In December, the SEC filed a complaint against Decision Diagnostics and its CEO, Keith Berman, for falsely claiming the company had developed a finger prick blood test that could instantaneously detect COVID-19.  As stated in its complaint, the SEC temporarily suspended trading of Decision Diagnostics’ securities on April 23, 2020.

Now, investors have brought suit as well.  Three institutional investors claim the company – which was already in financial distress as a result of alleged misappropriations by Berman – falsely disclosed it was developing an at-home COVID-19 test nearing regulatory authorization and then denied investors their right to convert their shares, which were worth millions at the time.  The complaint alleges Berman also falsely announced a distribution partnership with a company owned by members of the plaintiff companies.  Once the alleged fraud became known to the market, the company’s stock took a nosedive.  Through their lawsuit, the investor companies seek, among other things, to restrain defendants’ assets pending the appointment of a receiver, a complete accounting, and restitution to the investors.

Check back here for updates on this case, as well as others on securities claims relating to companies’ COVID-19 disclosures.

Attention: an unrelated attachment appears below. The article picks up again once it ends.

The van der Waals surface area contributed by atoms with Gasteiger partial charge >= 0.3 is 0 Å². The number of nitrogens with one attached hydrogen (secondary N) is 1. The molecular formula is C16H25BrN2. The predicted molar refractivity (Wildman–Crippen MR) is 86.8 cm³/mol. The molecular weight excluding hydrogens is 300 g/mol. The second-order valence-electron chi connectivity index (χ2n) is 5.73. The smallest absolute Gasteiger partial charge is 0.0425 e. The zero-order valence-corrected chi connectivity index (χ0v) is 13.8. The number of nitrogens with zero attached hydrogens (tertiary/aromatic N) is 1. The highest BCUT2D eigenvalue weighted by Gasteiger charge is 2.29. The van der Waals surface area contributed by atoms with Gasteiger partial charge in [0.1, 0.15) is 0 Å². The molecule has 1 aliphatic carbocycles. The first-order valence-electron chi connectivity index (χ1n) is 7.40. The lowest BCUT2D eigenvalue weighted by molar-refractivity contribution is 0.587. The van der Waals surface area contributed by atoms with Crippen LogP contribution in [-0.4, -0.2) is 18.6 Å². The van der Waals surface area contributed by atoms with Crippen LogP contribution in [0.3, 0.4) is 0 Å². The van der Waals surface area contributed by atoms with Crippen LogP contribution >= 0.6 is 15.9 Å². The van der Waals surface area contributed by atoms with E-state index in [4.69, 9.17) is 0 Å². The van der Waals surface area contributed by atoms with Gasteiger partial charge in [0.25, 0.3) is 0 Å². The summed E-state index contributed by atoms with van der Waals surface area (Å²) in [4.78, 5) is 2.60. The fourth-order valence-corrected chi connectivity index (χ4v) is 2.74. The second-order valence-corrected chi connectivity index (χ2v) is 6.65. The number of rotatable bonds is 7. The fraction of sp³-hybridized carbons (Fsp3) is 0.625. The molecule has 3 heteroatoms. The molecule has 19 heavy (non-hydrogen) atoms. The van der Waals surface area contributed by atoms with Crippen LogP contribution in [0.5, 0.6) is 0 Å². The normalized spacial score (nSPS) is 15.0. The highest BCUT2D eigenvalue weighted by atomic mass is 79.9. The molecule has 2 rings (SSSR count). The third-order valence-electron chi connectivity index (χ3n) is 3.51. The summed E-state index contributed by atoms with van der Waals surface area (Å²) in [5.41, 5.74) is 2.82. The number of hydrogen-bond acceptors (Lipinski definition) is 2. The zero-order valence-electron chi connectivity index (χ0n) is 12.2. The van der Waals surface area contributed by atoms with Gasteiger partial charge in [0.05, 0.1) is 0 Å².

Photo of Erica T. Jones Erica T. Jones

Erica Jones is a litigation associate with a particular focus on emerging legal issues relating to cryptocurrency and changing technologies, and securities litigation. Most recently, Erica has represented a publicly traded company and their affiliates in two putative class action RICO cases, where…

Erica Jones is a litigation associate with a particular focus on emerging legal issues relating to cryptocurrency and changing technologies, and securities litigation. Most recently, Erica has represented a publicly traded company and their affiliates in two putative class action RICO cases, where she drafted motions and arguments to oppose class certification.

Erica earned her J.D. from Harvard Law School, where she received the Dean’s Scholar Prize in “Legal Profession – The New Market for Personal Legal Services: Ethical and Professional Challenges.”  She also served as a chairperson of the Women’s Law Association and as a line editor of the Harvard Journal of Law and Gender.

Prior to joining Proskauer, Erica was an intern with the Civil Division of the Department of Justice in the Constitutional and Specialized Tort Litigation Section. Erica earned a B.A. in English Literature and Media Studies from Auburn University, where she was a Presidential Merit Scholar.